There are three questions that need to be answered before you can put your devious plan into action. What is the event, why are you doing it and who is it for?
The first question is the easiest, but ‘why’ and ‘who’ are the recurring queries that you should keep returning to for the whole campaign. For example, if you are planning a charity event, the answer to ‘why’ could be ‘To raise money for a particular charity’. The answer to ‘who?’ throws up a number of answers: ‘For the charity, the people who will benefit from the charity, and most importantly, the people who will pay to attend the event’.
Whatever the event, the audience is always the most important, as this is who needs to be satisfied in order to make it a success.
Don’t do it alone
It’s important to have at least one other person to share the workload and brainstorm ideas with. Make sure the group regularly meets up to discuss inevitable changes and that everyone feels comfortable with plans as they alter and develop. When these meetings happen, make sure you ask those important questions again: ‘Why are we doing this?’ and ‘Who is it for?’ to ensure the project stays on track.
Having help will also decrease the financial burden of the event, a problem shared is a problem solved.
It is always easier (and cheaper) to organise an event on campus. The Student Union are trained not only to be really helpful but realistic about what will work and make your event successful.. Treat early events as free training experiences, then once you have organised a few successful happenings you’ll be ready to take it into the ‘real world’ of bars and nightclubs.
If you need to raise money to rent out a building, use this as an opportunity to get some free publicity, grab a bucket and collect some change. If you do it in fancy dress you’ll kickstart discussion about the event nice and early.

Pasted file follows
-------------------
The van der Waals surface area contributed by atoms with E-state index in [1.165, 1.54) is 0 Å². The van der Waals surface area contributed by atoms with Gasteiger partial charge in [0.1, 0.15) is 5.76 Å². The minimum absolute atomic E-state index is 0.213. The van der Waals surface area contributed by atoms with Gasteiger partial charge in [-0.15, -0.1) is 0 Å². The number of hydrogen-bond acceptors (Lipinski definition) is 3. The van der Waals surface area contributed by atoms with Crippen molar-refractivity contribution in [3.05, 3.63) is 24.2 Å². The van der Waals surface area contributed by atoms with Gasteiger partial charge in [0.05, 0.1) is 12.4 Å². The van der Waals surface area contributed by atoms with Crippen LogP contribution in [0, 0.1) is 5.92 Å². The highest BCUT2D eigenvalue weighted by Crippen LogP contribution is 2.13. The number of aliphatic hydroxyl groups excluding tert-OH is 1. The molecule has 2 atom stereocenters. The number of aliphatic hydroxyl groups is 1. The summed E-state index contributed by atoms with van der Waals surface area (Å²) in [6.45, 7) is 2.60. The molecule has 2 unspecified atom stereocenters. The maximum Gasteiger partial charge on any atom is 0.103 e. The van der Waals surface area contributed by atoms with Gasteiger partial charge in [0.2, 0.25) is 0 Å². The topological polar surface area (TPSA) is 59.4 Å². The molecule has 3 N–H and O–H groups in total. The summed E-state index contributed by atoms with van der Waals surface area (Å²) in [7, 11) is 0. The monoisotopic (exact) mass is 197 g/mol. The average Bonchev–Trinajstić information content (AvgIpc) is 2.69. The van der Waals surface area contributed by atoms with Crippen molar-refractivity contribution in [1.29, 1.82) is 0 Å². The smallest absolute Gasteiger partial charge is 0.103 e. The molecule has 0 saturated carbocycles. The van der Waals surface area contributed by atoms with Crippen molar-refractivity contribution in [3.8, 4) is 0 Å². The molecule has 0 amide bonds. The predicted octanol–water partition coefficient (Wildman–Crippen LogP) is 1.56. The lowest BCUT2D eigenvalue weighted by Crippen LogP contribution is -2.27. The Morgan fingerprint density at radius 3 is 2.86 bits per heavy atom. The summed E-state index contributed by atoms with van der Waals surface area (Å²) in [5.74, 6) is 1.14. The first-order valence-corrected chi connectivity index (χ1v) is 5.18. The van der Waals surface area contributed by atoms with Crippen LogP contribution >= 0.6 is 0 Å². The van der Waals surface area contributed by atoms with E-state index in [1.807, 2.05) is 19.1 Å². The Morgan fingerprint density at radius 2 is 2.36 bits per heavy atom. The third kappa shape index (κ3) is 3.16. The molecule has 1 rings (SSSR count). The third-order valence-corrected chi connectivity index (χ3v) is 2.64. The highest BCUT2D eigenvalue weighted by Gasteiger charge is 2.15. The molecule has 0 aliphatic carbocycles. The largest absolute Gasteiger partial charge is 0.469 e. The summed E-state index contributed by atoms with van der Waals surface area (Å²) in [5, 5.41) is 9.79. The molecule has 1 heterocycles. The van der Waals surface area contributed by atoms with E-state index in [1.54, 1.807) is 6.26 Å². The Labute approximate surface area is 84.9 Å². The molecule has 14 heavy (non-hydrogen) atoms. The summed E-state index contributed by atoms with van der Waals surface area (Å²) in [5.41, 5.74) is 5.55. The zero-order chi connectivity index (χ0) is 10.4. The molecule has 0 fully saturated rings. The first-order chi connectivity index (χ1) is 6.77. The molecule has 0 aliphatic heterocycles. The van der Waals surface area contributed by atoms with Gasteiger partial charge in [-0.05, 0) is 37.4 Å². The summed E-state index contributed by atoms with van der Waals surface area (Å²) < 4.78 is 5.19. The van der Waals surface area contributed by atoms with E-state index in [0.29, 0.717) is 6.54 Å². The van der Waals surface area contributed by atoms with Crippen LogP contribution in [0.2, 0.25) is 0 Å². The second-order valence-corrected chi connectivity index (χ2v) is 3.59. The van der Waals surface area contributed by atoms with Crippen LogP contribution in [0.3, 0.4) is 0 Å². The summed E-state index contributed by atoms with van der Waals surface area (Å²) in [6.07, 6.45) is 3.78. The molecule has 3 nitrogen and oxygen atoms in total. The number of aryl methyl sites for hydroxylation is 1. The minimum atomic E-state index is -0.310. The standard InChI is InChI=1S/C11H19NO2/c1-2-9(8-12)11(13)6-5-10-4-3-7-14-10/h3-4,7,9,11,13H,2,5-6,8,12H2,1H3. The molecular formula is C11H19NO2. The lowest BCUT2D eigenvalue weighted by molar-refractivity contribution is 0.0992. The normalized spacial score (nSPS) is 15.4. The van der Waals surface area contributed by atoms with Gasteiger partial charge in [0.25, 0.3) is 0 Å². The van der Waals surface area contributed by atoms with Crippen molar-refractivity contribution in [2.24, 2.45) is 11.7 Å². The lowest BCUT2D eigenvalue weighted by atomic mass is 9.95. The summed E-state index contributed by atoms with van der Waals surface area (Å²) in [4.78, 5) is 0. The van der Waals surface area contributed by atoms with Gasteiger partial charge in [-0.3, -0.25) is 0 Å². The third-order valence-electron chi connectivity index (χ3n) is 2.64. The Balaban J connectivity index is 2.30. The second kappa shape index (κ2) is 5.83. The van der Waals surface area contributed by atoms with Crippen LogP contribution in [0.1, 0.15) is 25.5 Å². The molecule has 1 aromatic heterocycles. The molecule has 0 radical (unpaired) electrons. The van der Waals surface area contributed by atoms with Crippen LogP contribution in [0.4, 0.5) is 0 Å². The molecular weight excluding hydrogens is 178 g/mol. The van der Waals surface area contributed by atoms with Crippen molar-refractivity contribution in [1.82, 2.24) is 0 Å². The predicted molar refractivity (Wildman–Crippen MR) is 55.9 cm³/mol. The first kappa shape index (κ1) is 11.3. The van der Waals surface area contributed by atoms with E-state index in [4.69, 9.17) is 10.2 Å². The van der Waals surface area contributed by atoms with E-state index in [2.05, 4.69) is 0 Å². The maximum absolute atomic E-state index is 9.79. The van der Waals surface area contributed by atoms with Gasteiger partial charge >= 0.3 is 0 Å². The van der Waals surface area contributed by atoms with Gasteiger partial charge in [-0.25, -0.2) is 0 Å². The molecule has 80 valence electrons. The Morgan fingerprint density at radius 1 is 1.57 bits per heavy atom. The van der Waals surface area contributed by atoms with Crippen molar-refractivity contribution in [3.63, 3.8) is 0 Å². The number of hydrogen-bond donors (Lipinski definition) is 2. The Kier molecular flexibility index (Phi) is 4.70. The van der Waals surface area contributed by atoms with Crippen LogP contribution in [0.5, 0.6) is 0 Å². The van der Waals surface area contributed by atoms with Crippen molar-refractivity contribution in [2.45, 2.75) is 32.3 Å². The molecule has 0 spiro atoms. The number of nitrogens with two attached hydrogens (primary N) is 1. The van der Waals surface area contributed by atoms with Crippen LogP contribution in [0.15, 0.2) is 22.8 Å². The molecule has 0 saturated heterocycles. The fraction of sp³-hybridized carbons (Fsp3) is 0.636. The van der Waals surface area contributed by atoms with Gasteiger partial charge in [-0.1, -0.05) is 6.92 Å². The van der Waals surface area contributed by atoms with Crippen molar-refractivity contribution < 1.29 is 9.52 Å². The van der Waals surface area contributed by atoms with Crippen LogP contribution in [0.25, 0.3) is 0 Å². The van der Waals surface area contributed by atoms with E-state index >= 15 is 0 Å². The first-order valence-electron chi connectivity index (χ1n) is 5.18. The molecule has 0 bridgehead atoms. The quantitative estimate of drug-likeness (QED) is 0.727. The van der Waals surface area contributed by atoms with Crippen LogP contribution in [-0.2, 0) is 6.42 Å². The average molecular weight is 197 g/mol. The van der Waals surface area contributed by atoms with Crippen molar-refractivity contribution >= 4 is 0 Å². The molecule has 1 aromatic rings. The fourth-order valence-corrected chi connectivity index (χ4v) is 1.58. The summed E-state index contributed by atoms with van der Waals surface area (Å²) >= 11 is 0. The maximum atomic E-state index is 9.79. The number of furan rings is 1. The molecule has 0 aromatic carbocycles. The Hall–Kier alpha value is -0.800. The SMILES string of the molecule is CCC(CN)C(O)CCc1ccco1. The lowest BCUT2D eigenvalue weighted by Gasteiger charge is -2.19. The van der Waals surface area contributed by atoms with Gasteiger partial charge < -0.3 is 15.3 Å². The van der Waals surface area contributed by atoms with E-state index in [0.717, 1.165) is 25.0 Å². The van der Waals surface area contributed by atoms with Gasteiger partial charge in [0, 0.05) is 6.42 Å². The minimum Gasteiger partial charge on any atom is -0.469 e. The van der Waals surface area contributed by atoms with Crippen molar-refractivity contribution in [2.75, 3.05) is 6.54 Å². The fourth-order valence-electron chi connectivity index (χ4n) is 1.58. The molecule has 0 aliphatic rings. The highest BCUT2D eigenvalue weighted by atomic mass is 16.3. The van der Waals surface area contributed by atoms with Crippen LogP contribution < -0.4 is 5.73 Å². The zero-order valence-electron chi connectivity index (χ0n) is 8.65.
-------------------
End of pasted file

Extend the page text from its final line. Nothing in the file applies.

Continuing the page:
If your idea is too crazy for a legitimate venue it makes sense to run it as some kind of house party. A good house party will give you just as much organisational experience but will remain friendly and intimate (and will of course waive the hiring fee making it a lot cheaper).
Try not to clash with anything else - before committing to a date try to ask a diverse range of people if they have the date free to establish if it could be clashing with any sports or important cultural events.
Don’t be put off if a bigger event supersedes your one; keep making an effort so your event looks like a good alternative. Even if your happening is regarded as second best this could work in your favour, as there is no such thing as an event that everyone wants to take part in.
Relish being a comfortable target for rejects; you could even organise a theme that relates to the events you’re competing with! The effort you put in could give your event a friendly, thrown together aesthetic that could develop into a cult status.
Next time - promotion, health and safety - and the event itself!
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